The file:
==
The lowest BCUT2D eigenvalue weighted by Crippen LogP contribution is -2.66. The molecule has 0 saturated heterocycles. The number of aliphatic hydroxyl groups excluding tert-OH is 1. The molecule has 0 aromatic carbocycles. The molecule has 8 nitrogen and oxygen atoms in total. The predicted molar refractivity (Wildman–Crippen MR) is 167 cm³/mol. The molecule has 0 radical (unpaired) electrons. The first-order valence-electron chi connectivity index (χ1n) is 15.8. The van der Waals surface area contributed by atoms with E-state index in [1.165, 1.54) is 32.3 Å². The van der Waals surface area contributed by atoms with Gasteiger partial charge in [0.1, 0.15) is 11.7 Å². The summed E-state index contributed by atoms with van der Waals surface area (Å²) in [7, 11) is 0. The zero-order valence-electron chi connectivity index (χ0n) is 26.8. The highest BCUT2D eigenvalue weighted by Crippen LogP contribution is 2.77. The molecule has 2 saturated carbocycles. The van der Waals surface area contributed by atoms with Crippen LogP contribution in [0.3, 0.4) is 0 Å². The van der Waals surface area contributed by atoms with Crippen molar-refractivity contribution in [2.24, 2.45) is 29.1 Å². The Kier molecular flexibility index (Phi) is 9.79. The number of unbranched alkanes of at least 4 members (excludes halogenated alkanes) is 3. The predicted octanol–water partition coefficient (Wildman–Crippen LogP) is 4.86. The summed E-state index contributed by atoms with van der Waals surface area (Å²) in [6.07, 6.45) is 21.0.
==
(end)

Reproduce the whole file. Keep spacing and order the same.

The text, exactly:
The lowest BCUT2D eigenvalue weighted by Crippen LogP contribution is -2.66. The molecule has 0 saturated heterocycles. The number of aliphatic hydroxyl groups excluding tert-OH is 1. The molecule has 0 aromatic carbocycles. The molecule has 8 nitrogen and oxygen atoms in total. The predicted molar refractivity (Wildman–Crippen MR) is 167 cm³/mol. The molecule has 0 radical (unpaired) electrons. The first-order valence-electron chi connectivity index (χ1n) is 15.8. The van der Waals surface area contributed by atoms with E-state index in [1.165, 1.54) is 32.3 Å². The van der Waals surface area contributed by atoms with Gasteiger partial charge in [0.1, 0.15) is 11.7 Å². The summed E-state index contributed by atoms with van der Waals surface area (Å²) in [7, 11) is 0. The zero-order valence-electron chi connectivity index (χ0n) is 26.8. The highest BCUT2D eigenvalue weighted by Crippen LogP contribution is 2.77. The molecule has 2 saturated carbocycles. The van der Waals surface area contributed by atoms with Crippen LogP contribution in [0.3, 0.4) is 0 Å². The van der Waals surface area contributed by atoms with Crippen molar-refractivity contribution in [2.24, 2.45) is 29.1 Å². The Kier molecular flexibility index (Phi) is 9.79. The number of unbranched alkanes of at least 4 members (excludes halogenated alkanes) is 3. The predicted octanol–water partition coefficient (Wildman–Crippen LogP) is 4.86. The summed E-state index contributed by atoms with van der Waals surface area (Å²) in [6.07, 6.45) is 21.0.